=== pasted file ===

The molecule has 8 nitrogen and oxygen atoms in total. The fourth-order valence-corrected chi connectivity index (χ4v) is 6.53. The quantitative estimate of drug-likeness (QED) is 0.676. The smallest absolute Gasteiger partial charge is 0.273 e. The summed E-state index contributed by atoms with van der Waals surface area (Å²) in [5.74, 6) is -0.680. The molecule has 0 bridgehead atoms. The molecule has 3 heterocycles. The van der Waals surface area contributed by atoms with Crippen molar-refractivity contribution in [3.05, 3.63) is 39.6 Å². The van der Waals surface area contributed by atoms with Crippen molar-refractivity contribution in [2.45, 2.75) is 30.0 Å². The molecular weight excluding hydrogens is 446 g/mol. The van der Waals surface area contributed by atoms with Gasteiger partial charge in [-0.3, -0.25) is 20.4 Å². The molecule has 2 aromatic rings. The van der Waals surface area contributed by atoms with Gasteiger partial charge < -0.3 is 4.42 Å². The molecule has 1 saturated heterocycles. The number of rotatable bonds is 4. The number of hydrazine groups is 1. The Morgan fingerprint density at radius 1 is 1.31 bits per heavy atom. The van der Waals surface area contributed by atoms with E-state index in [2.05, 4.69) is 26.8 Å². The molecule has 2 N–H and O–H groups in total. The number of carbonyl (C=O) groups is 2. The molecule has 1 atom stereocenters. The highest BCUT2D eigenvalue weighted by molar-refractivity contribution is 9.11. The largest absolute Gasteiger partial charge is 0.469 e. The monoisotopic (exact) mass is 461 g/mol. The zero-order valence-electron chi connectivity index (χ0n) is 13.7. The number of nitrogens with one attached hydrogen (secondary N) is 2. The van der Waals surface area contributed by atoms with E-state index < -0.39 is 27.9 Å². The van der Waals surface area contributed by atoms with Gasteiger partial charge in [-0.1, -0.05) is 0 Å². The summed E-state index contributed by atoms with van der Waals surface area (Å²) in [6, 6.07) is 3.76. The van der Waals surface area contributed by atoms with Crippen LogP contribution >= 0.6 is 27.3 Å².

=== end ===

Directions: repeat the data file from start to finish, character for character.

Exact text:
The molecule has 8 nitrogen and oxygen atoms in total. The fourth-order valence-corrected chi connectivity index (χ4v) is 6.53. The quantitative estimate of drug-likeness (QED) is 0.676. The smallest absolute Gasteiger partial charge is 0.273 e. The summed E-state index contributed by atoms with van der Waals surface area (Å²) in [5.74, 6) is -0.680. The molecule has 0 bridgehead atoms. The molecule has 3 heterocycles. The van der Waals surface area contributed by atoms with Crippen molar-refractivity contribution in [3.05, 3.63) is 39.6 Å². The van der Waals surface area contributed by atoms with Crippen molar-refractivity contribution in [2.45, 2.75) is 30.0 Å². The molecular weight excluding hydrogens is 446 g/mol. The van der Waals surface area contributed by atoms with Gasteiger partial charge in [-0.3, -0.25) is 20.4 Å². The molecule has 2 aromatic rings. The van der Waals surface area contributed by atoms with Gasteiger partial charge < -0.3 is 4.42 Å². The molecule has 1 saturated heterocycles. The number of rotatable bonds is 4. The number of hydrazine groups is 1. The Morgan fingerprint density at radius 1 is 1.31 bits per heavy atom. The van der Waals surface area contributed by atoms with E-state index in [2.05, 4.69) is 26.8 Å². The molecule has 2 N–H and O–H groups in total. The number of carbonyl (C=O) groups is 2. The molecule has 1 atom stereocenters. The highest BCUT2D eigenvalue weighted by molar-refractivity contribution is 9.11. The largest absolute Gasteiger partial charge is 0.469 e. The monoisotopic (exact) mass is 461 g/mol. The zero-order valence-electron chi connectivity index (χ0n) is 13.7. The number of nitrogens with one attached hydrogen (secondary N) is 2. The van der Waals surface area contributed by atoms with E-state index < -0.39 is 27.9 Å². The van der Waals surface area contributed by atoms with Gasteiger partial charge in [-0.1, -0.05) is 0 Å². The summed E-state index contributed by atoms with van der Waals surface area (Å²) in [6, 6.07) is 3.76. The van der Waals surface area contributed by atoms with Crippen LogP contribution >= 0.6 is 27.3 Å².